The image below hit me as I was reading it.
My definition of success is loving yourself, believing in yourself, and taking actions to get yourself to your passion and purpose. I never thought I would find such a raw source of beauty, happiness, and purpose inside myself. I have often relied on others for acceptance, guidance, and love. This was in absence of any or all of those in myself. I persevered, I learned, I dealt, and I hid from everyone my true self. One of my close friends once said to me, “I’ve known you for years, I think I’ve barely scratched the surface of who you are.” I took it as a compliment.
There is a relentless doubt to let yourself be known when you have hidden your true self for so long. It is safe to be hidden. There is no threat of bullying, no torment, no expectation of others (in regard to yourself), and no disappointment by your peers because you smile, do your work, and move on. All of the preceding have to do with your expectations of others being there for you. The true glimpses they get from you, if any, are fleeting. And you survive.
I was not happy. I was insulated. I was in a hamster wheel, of my own creation, and I was doing what I spent the last 3 years doing. I thought I would spend the rest of my life doing it.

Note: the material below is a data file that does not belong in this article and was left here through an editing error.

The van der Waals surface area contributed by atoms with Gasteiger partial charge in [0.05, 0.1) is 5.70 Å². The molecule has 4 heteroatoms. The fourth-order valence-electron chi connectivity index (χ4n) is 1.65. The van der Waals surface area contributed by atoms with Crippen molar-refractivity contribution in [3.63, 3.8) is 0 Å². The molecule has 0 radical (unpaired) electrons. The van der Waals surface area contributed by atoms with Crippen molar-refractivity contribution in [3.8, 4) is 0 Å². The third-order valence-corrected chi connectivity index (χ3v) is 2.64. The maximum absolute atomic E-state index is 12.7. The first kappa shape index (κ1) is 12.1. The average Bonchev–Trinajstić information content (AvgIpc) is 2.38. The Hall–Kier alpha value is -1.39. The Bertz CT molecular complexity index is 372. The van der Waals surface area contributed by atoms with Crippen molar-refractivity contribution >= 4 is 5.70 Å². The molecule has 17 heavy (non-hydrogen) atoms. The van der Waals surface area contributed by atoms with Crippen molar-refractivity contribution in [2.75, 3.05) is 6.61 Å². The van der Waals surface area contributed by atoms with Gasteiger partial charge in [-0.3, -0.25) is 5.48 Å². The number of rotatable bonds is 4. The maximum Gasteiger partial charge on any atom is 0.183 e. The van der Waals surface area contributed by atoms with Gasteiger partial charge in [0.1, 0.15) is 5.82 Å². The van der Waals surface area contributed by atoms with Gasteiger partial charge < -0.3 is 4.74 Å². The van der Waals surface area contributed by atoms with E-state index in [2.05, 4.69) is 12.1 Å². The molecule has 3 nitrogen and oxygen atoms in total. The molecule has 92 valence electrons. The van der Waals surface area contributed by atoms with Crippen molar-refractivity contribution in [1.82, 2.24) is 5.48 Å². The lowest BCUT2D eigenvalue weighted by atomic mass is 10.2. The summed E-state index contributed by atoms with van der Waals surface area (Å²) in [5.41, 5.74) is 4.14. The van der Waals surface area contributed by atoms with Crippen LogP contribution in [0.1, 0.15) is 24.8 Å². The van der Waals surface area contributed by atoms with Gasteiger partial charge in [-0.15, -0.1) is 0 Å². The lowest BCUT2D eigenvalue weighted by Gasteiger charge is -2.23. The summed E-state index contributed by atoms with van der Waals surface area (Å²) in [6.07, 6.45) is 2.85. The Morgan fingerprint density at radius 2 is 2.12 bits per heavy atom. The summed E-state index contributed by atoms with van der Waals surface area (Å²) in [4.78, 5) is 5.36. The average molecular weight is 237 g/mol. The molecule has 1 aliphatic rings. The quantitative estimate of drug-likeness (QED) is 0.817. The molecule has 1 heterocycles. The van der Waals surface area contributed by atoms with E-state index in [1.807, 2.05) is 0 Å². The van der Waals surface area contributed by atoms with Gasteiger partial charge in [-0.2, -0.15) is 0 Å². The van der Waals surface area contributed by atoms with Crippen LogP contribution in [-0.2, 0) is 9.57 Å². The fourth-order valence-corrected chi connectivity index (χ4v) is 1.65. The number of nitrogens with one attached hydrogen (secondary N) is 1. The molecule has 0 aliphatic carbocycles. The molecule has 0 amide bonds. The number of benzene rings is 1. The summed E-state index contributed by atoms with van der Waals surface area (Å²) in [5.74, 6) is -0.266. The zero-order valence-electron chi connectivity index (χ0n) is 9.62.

I unexpectedly found someone that believed in me, and more importantly, I LET them, gradually. At the beginning, I had my usual coyness, and sarcastic deflection. To their credit, they persisted, and to mine so did I, with questions. It wasn’t a sudden reveal; it was a gradual awakening. I slowly loosened my clutch on my heart and soul, and let myself out in tiny glimpses. I grew to believe I was worth it, I could talk to people, I could help people and actually be noticed for doing so without it being narcissistic.
Then I started to believe that maybe, just maybe, those closest to me should know the “real” me. I wasn’t coy, I didn’t sarcastically deflect, and I listened to why they believed in me. The reinforced concrete in front on my heart and soul started to erode away, and constant personal growth that allowed it to flourish into a garden. I started to change, and be vulnerable to let people in, little by little.
I wasn’t crippled by the vulnerability, which has always been my inherent fear. I was free. Free of the chains I had put on myself to be perfect and to uphold a standard that was not only unrealistic, but also quite damaging. The barrier was gone, and let my friends and family in, even if it’s just a little at a time.